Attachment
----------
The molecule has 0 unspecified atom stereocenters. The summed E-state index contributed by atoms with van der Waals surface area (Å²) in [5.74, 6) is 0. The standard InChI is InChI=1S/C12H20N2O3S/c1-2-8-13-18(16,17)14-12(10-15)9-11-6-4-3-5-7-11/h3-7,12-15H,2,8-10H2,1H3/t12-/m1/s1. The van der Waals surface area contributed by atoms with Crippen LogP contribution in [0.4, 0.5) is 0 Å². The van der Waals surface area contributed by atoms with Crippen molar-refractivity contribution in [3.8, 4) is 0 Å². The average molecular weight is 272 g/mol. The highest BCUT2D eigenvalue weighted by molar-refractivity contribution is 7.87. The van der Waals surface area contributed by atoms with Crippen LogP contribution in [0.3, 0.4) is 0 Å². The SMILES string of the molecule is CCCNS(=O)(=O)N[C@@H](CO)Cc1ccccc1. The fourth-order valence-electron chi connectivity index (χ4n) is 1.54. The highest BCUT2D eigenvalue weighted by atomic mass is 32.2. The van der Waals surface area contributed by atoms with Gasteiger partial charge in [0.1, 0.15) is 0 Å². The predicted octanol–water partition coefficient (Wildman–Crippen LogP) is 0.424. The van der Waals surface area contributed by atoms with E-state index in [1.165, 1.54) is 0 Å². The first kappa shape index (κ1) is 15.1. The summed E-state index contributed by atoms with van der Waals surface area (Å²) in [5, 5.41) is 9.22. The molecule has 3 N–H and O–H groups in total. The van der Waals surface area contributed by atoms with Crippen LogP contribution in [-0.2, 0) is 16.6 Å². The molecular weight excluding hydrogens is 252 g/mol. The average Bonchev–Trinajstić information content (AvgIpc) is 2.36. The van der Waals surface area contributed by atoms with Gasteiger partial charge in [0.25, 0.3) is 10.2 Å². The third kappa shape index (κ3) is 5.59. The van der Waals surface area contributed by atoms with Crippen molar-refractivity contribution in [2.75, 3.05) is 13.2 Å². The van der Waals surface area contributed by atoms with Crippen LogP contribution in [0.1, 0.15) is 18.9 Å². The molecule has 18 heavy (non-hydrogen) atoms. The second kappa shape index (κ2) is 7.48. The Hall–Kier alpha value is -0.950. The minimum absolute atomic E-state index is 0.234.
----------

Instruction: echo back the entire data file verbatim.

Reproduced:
The molecule has 0 unspecified atom stereocenters. The summed E-state index contributed by atoms with van der Waals surface area (Å²) in [5.74, 6) is 0. The standard InChI is InChI=1S/C12H20N2O3S/c1-2-8-13-18(16,17)14-12(10-15)9-11-6-4-3-5-7-11/h3-7,12-15H,2,8-10H2,1H3/t12-/m1/s1. The van der Waals surface area contributed by atoms with Crippen LogP contribution in [0.4, 0.5) is 0 Å². The van der Waals surface area contributed by atoms with Crippen molar-refractivity contribution in [3.8, 4) is 0 Å². The average molecular weight is 272 g/mol. The highest BCUT2D eigenvalue weighted by molar-refractivity contribution is 7.87. The van der Waals surface area contributed by atoms with Crippen LogP contribution in [0.3, 0.4) is 0 Å². The SMILES string of the molecule is CCCNS(=O)(=O)N[C@@H](CO)Cc1ccccc1. The fourth-order valence-electron chi connectivity index (χ4n) is 1.54. The highest BCUT2D eigenvalue weighted by atomic mass is 32.2. The van der Waals surface area contributed by atoms with Gasteiger partial charge in [0.1, 0.15) is 0 Å². The predicted octanol–water partition coefficient (Wildman–Crippen LogP) is 0.424. The van der Waals surface area contributed by atoms with E-state index in [1.165, 1.54) is 0 Å². The first kappa shape index (κ1) is 15.1. The summed E-state index contributed by atoms with van der Waals surface area (Å²) in [5, 5.41) is 9.22. The molecule has 3 N–H and O–H groups in total. The van der Waals surface area contributed by atoms with Crippen LogP contribution in [-0.2, 0) is 16.6 Å². The molecular weight excluding hydrogens is 252 g/mol. The average Bonchev–Trinajstić information content (AvgIpc) is 2.36. The van der Waals surface area contributed by atoms with Gasteiger partial charge in [0.25, 0.3) is 10.2 Å². The third kappa shape index (κ3) is 5.59. The van der Waals surface area contributed by atoms with Crippen molar-refractivity contribution in [2.75, 3.05) is 13.2 Å². The van der Waals surface area contributed by atoms with Crippen LogP contribution in [0.1, 0.15) is 18.9 Å². The molecule has 18 heavy (non-hydrogen) atoms. The second kappa shape index (κ2) is 7.48. The Hall–Kier alpha value is -0.950. The minimum absolute atomic E-state index is 0.234.